Waiting on a package from somewhere? Be careful, it could be a scam called the “waiting package” scam. How original.

According to the US Federal Trade Commission, “The messages are coming from scammers. In some cases, they’re targeted at college students. In that version, scammers text returning students to say there’s a package waiting for them — sometimes claiming it’s been waiting since last spring, when many students had to go home from campus quickly.” Don’t click that link.

Nigerian Scam

You’d think by now every person on the planet would be aware of the Nigerian email scam and avoid it like the plague. After all, it’s been going around in one form or another since 1588 “when it was known as the Spanish Prisoner Scam.”  But it’s still circulating so it must still reel in some victims.

This week’s Nigerian email scam story comes from Scamicide. “In the most common versions of this scam circulating on the Internet today, you are promised great sums of money if you assist a Nigerian or someone elsewhere in his effort to transfer money out of his country. In most variations of this scam, although you are told initially that you do not need to contribute anything financially to the endeavor, you soon learn that it is necessary for you to contribute continuing large amounts of money for various reasons, such as fees, bribes, insurance or taxes before you can get anything.” Amazing that it still works.


Phishing Phrontier

How bad is ransomware in 2020? “A successful ransomware attack is estimated to hit an organisation every 11 seconds globally, with collective damages set to hit over £15 billion by the end of 2020.” Every 11 seconds!

A striking 25% increase of ransomware attacks was observed since the start of the pandemic; a kick in the teeth for organisation’s all over the globe that were already on their knees. For many organisation’s, these attacks are simply not recoverable.” We know one group of people not hurt by the pandemic.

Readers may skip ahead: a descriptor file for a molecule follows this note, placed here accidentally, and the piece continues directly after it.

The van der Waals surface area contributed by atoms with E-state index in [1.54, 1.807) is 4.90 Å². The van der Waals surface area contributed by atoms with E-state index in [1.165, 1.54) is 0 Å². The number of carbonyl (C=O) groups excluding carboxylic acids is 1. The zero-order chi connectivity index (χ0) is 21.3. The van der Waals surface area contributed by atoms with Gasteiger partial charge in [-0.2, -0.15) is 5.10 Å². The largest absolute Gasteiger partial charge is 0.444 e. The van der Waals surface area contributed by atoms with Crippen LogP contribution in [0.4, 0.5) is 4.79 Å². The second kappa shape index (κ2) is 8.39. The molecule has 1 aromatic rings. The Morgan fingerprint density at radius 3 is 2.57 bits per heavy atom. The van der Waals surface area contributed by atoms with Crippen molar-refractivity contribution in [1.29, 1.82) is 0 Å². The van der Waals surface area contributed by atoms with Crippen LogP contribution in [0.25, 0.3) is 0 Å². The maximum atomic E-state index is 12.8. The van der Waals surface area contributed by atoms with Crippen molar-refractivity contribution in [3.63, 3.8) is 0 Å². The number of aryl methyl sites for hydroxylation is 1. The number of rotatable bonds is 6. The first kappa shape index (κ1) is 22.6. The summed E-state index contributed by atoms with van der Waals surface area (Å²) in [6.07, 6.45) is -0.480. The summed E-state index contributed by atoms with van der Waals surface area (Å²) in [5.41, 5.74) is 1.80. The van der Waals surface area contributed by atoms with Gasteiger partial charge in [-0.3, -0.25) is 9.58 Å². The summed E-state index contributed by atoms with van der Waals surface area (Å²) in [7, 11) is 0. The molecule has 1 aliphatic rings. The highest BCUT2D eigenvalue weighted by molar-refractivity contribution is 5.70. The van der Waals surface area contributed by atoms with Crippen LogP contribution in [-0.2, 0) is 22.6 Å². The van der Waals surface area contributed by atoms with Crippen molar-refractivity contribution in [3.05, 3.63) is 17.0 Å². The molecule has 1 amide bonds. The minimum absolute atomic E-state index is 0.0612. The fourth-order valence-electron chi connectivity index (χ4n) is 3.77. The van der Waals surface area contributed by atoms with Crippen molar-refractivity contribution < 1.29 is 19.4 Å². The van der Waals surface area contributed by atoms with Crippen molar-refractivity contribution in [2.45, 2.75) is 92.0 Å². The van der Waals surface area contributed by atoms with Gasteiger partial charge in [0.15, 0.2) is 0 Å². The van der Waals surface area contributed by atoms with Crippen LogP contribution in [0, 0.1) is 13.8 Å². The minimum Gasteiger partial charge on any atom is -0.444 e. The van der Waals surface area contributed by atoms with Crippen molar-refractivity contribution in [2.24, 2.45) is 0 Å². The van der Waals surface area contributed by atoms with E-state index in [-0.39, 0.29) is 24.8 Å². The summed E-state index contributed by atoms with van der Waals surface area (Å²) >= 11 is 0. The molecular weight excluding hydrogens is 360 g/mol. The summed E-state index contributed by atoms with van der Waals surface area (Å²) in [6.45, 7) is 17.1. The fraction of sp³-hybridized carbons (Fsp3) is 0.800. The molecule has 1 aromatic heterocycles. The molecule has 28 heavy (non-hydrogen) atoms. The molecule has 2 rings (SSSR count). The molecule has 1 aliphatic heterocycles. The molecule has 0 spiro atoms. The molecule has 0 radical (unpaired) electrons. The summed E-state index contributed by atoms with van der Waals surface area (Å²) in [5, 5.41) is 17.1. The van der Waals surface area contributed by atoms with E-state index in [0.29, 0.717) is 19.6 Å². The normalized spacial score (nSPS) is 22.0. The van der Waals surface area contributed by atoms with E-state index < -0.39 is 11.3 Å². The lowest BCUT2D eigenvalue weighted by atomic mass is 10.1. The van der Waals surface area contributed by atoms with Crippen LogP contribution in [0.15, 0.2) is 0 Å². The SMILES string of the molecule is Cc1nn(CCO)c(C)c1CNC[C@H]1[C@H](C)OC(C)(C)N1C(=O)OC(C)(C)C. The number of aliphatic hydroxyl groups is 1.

Google App Engine Hack

Ever heard of the Google App Engine? Most people haven’t, but do you know who has? Hackers, and they’re using it to hack you.

Google App Engine is a Platform as a Service and cloud computing platform for developing and hosting web applications in Google-managed data centers. According to Tech and U, “Security researcher Marcel Afrahim has discovered a novel technique that involves the abuse of Google’s App Engine domains to support the operations of phishing or malware campaigns without running the risk of detection.” That’s a hacker’s favorite thing: sending malware without the risk of detection. Well done.


Body Count

This week’s top award to the government that got taken by a phishing scam goes to…Puerto Rico, to the tune of $2.6 million. According to Business Insider, “The finance director of the island’s Industrial Development Company, Rubén Rivera, said in a complaint filed to police Tuesday that the agency sent the money to a fraudulent account. It’s unclear whether officials have been able to recover any of the money and what impact the financial loss has on the government agency.”

What is clear is that the island’s Industrial Development Company probably should have invested a few bucks into phishing protection software.


Australian Government Phishing

The runner up award to the government that got taken by a phishing scam goes to…Australia, to the tune of 200,000 stolen records. According to Before It’s News, “The theft of data related to over 186,000 individuals took place in April 2020. The amount of information totaled over 738 GB of data. More than 3.8 million documents were gathered. These documents included a wide variety of information, like forms, records of transactions, scans, and applications. More than half a million documents had information that could personally identify the victims.”

Ditto for Australia investing a few bucks in phishing protection software.


Hospital in Germany Hacked

Normally in the weekly Body Count we use the term metaphorically to indicate some company that got taken, usually for money or data, in some kind of scam. We don’t normally use Body Count to refer to an actual body. Unfortunately, this week there’s a story from Germany in which a hack actually resulted in someone dying.

According to an article in Security Week, “German authorities said Thursday that what appears to have been a misdirected hacker attack caused the failure of IT systems at a major hospital in Duesseldorf, and a woman who needed urgent admission died after she had to be taken to another city for treatment.” RIP.

And that’s the week that was.

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